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PLoS Med. 2006 Sep;3(9):e336.

Birth outcome in women with previously treated breast cancer--a population-based cohort study from Sweden.

Author information

  • 1Department of Surgery and the Regional Oncologic Centre, Uppsala University Hospital, Uppsala, Sweden. kristina.dahlberg.krajewski@akademiska.se

Abstract

BACKGROUND:

Data on birth outcome and offspring health after the appearance of breast cancer are limited. The aim of this study was to assess the risk of adverse birth outcomes in women previously treated for invasive breast cancer compared with the general population of mothers.

METHODS AND FINDINGS:

Of all 2,870,932 singleton births registered in the Swedish Medical Birth Registry during 1973-2002, 331 first births following breast cancer surgery--with a mean time to pregnancy of 37 mo (range 7-163)--were identified using linkage with the Swedish Cancer Registry. Logistic regression analysis was used. The estimates were adjusted for maternal age, parity, and year of delivery. Odds ratios (ORs) and 95% confidence intervals (CIs) were used to estimate infant health and mortality, delivery complications, the risk of preterm birth, and the rates of instrumental delivery and cesarean section. The large majority of births from women previously treated for breast cancer had no adverse events. However, births by women exposed to breast cancer were associated with an increased risk of delivery complications (OR 1.5, 95% CI 1.2-1.9), cesarean section (OR 1.3, 95% CI 1.0-1.7), very preterm birth (<32 wk) (OR 3.2, 95% CI 1.7-6.0), and low birth weight (<1500 g) (OR 2.9, 95% CI 1.4-5.8). A tendency towards an increased risk of malformations among the infants was seen especially in the later time period (1988-2002) (OR 2.1, 95% CI 1.2-3.7).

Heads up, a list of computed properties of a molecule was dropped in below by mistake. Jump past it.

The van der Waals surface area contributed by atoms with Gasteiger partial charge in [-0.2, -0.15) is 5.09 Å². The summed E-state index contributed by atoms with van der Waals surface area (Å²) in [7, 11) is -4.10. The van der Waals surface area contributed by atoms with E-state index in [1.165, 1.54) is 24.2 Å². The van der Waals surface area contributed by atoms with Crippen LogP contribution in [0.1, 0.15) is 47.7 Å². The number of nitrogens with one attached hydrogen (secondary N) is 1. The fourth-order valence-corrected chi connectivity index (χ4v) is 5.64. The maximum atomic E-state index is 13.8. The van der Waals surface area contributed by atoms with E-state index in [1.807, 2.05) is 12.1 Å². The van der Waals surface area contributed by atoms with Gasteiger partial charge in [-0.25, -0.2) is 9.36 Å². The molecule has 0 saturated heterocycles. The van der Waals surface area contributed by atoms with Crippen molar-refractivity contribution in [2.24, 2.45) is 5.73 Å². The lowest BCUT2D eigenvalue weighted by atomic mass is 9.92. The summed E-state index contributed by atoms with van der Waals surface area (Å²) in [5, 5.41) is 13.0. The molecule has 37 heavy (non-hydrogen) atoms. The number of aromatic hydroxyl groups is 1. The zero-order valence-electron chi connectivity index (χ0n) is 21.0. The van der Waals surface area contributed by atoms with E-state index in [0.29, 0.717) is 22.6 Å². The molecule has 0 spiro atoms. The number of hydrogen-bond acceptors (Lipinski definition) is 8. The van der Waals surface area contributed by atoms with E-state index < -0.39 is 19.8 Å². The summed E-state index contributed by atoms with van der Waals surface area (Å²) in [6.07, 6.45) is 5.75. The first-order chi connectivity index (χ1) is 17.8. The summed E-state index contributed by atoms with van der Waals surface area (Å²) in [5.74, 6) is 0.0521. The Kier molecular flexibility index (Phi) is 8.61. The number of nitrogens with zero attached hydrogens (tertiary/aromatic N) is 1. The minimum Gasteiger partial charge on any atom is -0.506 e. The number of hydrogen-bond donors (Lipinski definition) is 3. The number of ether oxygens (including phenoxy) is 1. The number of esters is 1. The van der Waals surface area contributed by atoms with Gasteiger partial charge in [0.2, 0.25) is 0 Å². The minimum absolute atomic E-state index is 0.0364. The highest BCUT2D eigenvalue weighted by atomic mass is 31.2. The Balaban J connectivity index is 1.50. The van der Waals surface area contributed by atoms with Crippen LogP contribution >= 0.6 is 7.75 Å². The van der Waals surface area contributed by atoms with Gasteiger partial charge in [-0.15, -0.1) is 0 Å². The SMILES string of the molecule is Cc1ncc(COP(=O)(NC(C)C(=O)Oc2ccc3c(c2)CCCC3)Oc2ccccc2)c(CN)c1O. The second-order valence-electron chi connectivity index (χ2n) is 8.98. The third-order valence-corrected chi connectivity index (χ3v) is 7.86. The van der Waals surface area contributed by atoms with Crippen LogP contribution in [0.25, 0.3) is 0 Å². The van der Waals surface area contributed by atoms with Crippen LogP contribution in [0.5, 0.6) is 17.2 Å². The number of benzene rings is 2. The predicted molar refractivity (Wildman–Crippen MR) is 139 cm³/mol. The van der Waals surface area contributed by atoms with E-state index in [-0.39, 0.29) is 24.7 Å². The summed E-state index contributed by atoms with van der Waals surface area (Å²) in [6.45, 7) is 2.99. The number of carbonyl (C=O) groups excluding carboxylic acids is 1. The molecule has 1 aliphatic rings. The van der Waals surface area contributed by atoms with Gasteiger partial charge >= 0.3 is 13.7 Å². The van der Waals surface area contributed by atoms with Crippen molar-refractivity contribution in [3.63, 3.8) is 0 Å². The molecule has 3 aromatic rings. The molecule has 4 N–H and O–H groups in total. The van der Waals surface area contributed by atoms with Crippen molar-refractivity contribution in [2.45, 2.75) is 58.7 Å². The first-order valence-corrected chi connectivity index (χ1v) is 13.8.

CONCLUSIONS:

It is reassuring that births overall were without adverse events, but our findings indicate that pregnancies in previously treated breast cancer patients should possibly be regarded as higher risk pregnancies, with consequences for their surveillance and management.

PMID:
16968117
[PubMed - indexed for MEDLINE]
PMCID:
PMC1564170
Free PMC Article
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